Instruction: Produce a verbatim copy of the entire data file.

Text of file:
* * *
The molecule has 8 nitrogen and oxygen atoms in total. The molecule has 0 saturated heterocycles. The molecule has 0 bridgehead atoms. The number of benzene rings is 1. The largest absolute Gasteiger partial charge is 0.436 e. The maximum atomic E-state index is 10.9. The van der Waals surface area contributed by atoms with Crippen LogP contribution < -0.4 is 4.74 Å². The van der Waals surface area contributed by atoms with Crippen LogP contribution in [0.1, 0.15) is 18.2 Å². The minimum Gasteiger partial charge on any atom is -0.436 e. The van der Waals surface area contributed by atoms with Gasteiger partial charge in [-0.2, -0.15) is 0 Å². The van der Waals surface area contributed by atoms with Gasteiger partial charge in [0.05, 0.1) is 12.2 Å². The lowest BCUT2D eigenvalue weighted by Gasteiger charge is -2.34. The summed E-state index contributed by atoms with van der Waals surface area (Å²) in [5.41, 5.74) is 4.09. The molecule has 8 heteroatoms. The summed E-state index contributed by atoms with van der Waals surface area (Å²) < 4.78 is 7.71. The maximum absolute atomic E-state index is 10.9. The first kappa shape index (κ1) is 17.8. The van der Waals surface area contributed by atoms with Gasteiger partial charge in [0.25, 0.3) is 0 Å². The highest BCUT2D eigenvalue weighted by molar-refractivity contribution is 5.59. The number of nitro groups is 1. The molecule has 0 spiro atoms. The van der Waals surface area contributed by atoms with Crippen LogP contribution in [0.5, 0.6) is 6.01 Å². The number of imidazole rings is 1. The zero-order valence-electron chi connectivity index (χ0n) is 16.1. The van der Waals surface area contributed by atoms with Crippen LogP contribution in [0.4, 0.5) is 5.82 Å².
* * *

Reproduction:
The molecule has 8 nitrogen and oxygen atoms in total. The molecule has 0 saturated heterocycles. The molecule has 0 bridgehead atoms. The number of benzene rings is 1. The largest absolute Gasteiger partial charge is 0.436 e. The maximum atomic E-state index is 10.9. The van der Waals surface area contributed by atoms with Crippen LogP contribution < -0.4 is 4.74 Å². The van der Waals surface area contributed by atoms with Crippen LogP contribution in [0.1, 0.15) is 18.2 Å². The minimum Gasteiger partial charge on any atom is -0.436 e. The van der Waals surface area contributed by atoms with Gasteiger partial charge in [-0.2, -0.15) is 0 Å². The van der Waals surface area contributed by atoms with Gasteiger partial charge in [0.05, 0.1) is 12.2 Å². The lowest BCUT2D eigenvalue weighted by Gasteiger charge is -2.34. The summed E-state index contributed by atoms with van der Waals surface area (Å²) in [5.41, 5.74) is 4.09. The molecule has 8 heteroatoms. The summed E-state index contributed by atoms with van der Waals surface area (Å²) < 4.78 is 7.71. The maximum absolute atomic E-state index is 10.9. The first kappa shape index (κ1) is 17.8. The van der Waals surface area contributed by atoms with Gasteiger partial charge in [0.25, 0.3) is 0 Å². The highest BCUT2D eigenvalue weighted by molar-refractivity contribution is 5.59. The number of nitro groups is 1. The molecule has 0 spiro atoms. The van der Waals surface area contributed by atoms with Crippen LogP contribution in [0.5, 0.6) is 6.01 Å². The number of imidazole rings is 1. The zero-order valence-electron chi connectivity index (χ0n) is 16.1. The van der Waals surface area contributed by atoms with Crippen LogP contribution in [0.4, 0.5) is 5.82 Å².